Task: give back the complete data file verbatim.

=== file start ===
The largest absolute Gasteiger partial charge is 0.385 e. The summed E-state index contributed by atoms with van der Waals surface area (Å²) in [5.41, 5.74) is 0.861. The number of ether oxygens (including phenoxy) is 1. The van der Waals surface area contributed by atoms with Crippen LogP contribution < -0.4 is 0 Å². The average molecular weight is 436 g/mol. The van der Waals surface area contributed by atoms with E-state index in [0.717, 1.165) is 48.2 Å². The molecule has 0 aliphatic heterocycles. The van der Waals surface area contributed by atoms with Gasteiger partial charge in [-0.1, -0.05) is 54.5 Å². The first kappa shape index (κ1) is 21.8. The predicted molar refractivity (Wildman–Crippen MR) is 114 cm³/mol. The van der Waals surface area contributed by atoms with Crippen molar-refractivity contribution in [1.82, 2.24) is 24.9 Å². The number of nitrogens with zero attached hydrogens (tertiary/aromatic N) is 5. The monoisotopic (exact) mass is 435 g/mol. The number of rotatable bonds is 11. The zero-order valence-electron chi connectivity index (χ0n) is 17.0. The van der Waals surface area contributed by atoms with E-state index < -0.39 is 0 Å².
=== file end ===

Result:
The largest absolute Gasteiger partial charge is 0.385 e. The summed E-state index contributed by atoms with van der Waals surface area (Å²) in [5.41, 5.74) is 0.861. The number of ether oxygens (including phenoxy) is 1. The van der Waals surface area contributed by atoms with Crippen LogP contribution < -0.4 is 0 Å². The average molecular weight is 436 g/mol. The van der Waals surface area contributed by atoms with E-state index in [0.717, 1.165) is 48.2 Å². The molecule has 0 aliphatic heterocycles. The van der Waals surface area contributed by atoms with Gasteiger partial charge in [-0.1, -0.05) is 54.5 Å². The first kappa shape index (κ1) is 21.8. The predicted molar refractivity (Wildman–Crippen MR) is 114 cm³/mol. The van der Waals surface area contributed by atoms with Crippen molar-refractivity contribution in [1.82, 2.24) is 24.9 Å². The number of nitrogens with zero attached hydrogens (tertiary/aromatic N) is 5. The monoisotopic (exact) mass is 435 g/mol. The number of rotatable bonds is 11. The zero-order valence-electron chi connectivity index (χ0n) is 17.0. The van der Waals surface area contributed by atoms with E-state index < -0.39 is 0 Å².